How a photographer, hired by any specific company accomplishes any HDR photography can differ quite a bit.
The first issue is the range of exposures that are necessary to extend the dynamic range of the final image. The other is which HDR program is being used to process the final HDR image.
If you really need to know, you are going to have to call Microsoft and Google and interview the people who produce their HDR images.
I have had excellent results using an incident light meter to determine the range of lighting in a specific scene and then use that data to determine how many photos it will take to produce a high-quality HDR image.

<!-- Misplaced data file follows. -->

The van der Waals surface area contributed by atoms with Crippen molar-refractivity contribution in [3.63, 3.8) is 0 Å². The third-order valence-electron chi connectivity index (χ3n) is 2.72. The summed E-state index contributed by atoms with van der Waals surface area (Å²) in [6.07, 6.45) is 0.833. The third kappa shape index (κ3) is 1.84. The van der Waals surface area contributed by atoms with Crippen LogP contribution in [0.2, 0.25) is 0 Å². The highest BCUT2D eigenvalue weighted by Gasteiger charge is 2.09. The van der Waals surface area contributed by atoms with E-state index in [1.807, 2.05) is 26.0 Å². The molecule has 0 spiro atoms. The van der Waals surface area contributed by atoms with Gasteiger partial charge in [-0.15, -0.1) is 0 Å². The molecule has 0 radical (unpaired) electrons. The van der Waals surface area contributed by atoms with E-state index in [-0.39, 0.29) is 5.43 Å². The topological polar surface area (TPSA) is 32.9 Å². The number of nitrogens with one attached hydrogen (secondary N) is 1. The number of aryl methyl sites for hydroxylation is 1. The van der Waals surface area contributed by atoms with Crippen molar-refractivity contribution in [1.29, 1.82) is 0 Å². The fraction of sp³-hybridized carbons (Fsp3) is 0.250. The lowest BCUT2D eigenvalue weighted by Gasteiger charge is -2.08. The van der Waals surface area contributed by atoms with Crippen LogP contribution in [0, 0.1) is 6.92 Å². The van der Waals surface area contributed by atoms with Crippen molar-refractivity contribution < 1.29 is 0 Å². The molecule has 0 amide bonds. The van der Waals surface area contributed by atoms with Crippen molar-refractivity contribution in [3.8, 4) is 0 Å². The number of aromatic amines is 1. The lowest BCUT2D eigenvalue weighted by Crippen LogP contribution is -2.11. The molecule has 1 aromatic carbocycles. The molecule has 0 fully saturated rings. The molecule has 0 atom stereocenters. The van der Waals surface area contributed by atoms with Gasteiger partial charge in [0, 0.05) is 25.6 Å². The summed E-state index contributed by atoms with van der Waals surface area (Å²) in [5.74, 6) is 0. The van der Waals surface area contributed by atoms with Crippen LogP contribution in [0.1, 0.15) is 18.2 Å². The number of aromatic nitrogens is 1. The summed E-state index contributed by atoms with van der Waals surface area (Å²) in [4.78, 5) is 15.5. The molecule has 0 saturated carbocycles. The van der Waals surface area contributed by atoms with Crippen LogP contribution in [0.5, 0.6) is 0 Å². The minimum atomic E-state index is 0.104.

After I have the necessary frames (individual RAW image files), I have had success using the HDR tool in Photoshop CC. There are stand allow programs that are designed specifically for rendering HDR images from multiple image files which in theory, should produce the best quality images.
Recently, some camera companies have added an HDR feature which takes three exposures in rapid succession (UE, NE and OE) and combines them in the camera to produce an HDR image. In many cases, this feature works quite well